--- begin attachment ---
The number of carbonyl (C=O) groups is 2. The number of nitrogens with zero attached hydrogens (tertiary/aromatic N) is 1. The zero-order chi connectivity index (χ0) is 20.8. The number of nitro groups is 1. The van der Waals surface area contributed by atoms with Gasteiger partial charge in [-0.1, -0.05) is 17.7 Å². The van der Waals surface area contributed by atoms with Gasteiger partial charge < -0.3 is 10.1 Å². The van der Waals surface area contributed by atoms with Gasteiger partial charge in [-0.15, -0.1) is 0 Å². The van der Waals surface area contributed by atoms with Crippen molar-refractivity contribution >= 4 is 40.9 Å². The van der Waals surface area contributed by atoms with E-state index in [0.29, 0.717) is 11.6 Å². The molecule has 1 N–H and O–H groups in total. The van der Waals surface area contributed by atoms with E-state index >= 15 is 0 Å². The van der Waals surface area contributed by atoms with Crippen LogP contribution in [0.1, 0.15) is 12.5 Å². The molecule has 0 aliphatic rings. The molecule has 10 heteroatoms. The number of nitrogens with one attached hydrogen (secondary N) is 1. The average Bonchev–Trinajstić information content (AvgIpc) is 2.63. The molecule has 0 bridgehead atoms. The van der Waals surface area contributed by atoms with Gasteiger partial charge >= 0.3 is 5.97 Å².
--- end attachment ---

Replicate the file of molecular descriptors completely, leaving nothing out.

The number of carbonyl (C=O) groups is 2. The number of nitrogens with zero attached hydrogens (tertiary/aromatic N) is 1. The zero-order chi connectivity index (χ0) is 20.8. The number of nitro groups is 1. The van der Waals surface area contributed by atoms with Gasteiger partial charge in [-0.1, -0.05) is 17.7 Å². The van der Waals surface area contributed by atoms with Gasteiger partial charge < -0.3 is 10.1 Å². The van der Waals surface area contributed by atoms with Gasteiger partial charge in [-0.15, -0.1) is 0 Å². The van der Waals surface area contributed by atoms with Crippen molar-refractivity contribution >= 4 is 40.9 Å². The van der Waals surface area contributed by atoms with E-state index in [0.29, 0.717) is 11.6 Å². The molecule has 1 N–H and O–H groups in total. The van der Waals surface area contributed by atoms with E-state index >= 15 is 0 Å². The van der Waals surface area contributed by atoms with Crippen LogP contribution in [0.1, 0.15) is 12.5 Å². The molecule has 0 aliphatic rings. The molecule has 10 heteroatoms. The number of nitrogens with one attached hydrogen (secondary N) is 1. The average Bonchev–Trinajstić information content (AvgIpc) is 2.63. The molecule has 0 bridgehead atoms. The van der Waals surface area contributed by atoms with Gasteiger partial charge >= 0.3 is 5.97 Å².